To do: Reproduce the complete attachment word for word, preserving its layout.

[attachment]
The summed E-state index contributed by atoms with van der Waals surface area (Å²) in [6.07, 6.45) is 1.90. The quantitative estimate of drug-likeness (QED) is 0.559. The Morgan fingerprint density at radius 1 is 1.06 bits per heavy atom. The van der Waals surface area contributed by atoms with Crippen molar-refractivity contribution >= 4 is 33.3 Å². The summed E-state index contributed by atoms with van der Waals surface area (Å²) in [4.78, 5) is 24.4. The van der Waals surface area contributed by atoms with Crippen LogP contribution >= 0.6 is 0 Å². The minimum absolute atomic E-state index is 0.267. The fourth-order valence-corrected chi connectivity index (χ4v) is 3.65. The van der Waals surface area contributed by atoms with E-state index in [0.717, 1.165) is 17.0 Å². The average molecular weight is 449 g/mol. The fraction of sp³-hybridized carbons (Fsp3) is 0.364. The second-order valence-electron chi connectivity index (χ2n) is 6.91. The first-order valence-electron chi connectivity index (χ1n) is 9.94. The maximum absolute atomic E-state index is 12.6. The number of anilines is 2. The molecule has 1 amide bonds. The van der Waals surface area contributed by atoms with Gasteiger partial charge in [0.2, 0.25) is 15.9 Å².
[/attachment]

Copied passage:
The summed E-state index contributed by atoms with van der Waals surface area (Å²) in [6.07, 6.45) is 1.90. The quantitative estimate of drug-likeness (QED) is 0.559. The Morgan fingerprint density at radius 1 is 1.06 bits per heavy atom. The van der Waals surface area contributed by atoms with Crippen molar-refractivity contribution >= 4 is 33.3 Å². The summed E-state index contributed by atoms with van der Waals surface area (Å²) in [4.78, 5) is 24.4. The van der Waals surface area contributed by atoms with Crippen LogP contribution >= 0.6 is 0 Å². The minimum absolute atomic E-state index is 0.267. The fourth-order valence-corrected chi connectivity index (χ4v) is 3.65. The van der Waals surface area contributed by atoms with E-state index in [0.717, 1.165) is 17.0 Å². The average molecular weight is 449 g/mol. The fraction of sp³-hybridized carbons (Fsp3) is 0.364. The second-order valence-electron chi connectivity index (χ2n) is 6.91. The first-order valence-electron chi connectivity index (χ1n) is 9.94. The maximum absolute atomic E-state index is 12.6. The number of anilines is 2. The molecule has 1 amide bonds. The van der Waals surface area contributed by atoms with Gasteiger partial charge in [0.2, 0.25) is 15.9 Å².